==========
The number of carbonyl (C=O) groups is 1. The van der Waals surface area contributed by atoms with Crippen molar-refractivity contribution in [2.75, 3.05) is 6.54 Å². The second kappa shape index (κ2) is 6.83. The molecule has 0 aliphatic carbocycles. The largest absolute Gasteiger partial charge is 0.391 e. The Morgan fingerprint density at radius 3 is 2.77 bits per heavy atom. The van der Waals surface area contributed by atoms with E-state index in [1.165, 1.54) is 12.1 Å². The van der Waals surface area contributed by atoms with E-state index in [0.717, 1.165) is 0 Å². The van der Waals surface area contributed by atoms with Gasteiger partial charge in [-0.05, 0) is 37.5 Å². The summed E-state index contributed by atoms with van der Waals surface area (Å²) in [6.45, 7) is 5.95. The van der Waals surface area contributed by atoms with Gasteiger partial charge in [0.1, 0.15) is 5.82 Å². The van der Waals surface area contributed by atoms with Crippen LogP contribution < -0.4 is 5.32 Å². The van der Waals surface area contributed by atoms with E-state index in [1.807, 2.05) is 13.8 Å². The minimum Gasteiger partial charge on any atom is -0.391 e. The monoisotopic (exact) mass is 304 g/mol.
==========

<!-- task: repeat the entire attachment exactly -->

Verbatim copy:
The number of carbonyl (C=O) groups is 1. The van der Waals surface area contributed by atoms with Crippen molar-refractivity contribution in [2.75, 3.05) is 6.54 Å². The second kappa shape index (κ2) is 6.83. The molecule has 0 aliphatic carbocycles. The largest absolute Gasteiger partial charge is 0.391 e. The Morgan fingerprint density at radius 3 is 2.77 bits per heavy atom. The van der Waals surface area contributed by atoms with E-state index in [1.165, 1.54) is 12.1 Å². The van der Waals surface area contributed by atoms with E-state index in [0.717, 1.165) is 0 Å². The van der Waals surface area contributed by atoms with Gasteiger partial charge in [-0.05, 0) is 37.5 Å². The summed E-state index contributed by atoms with van der Waals surface area (Å²) in [6.45, 7) is 5.95. The van der Waals surface area contributed by atoms with Gasteiger partial charge in [0.1, 0.15) is 5.82 Å². The van der Waals surface area contributed by atoms with Crippen LogP contribution < -0.4 is 5.32 Å². The van der Waals surface area contributed by atoms with E-state index in [1.807, 2.05) is 13.8 Å². The minimum Gasteiger partial charge on any atom is -0.391 e. The monoisotopic (exact) mass is 304 g/mol.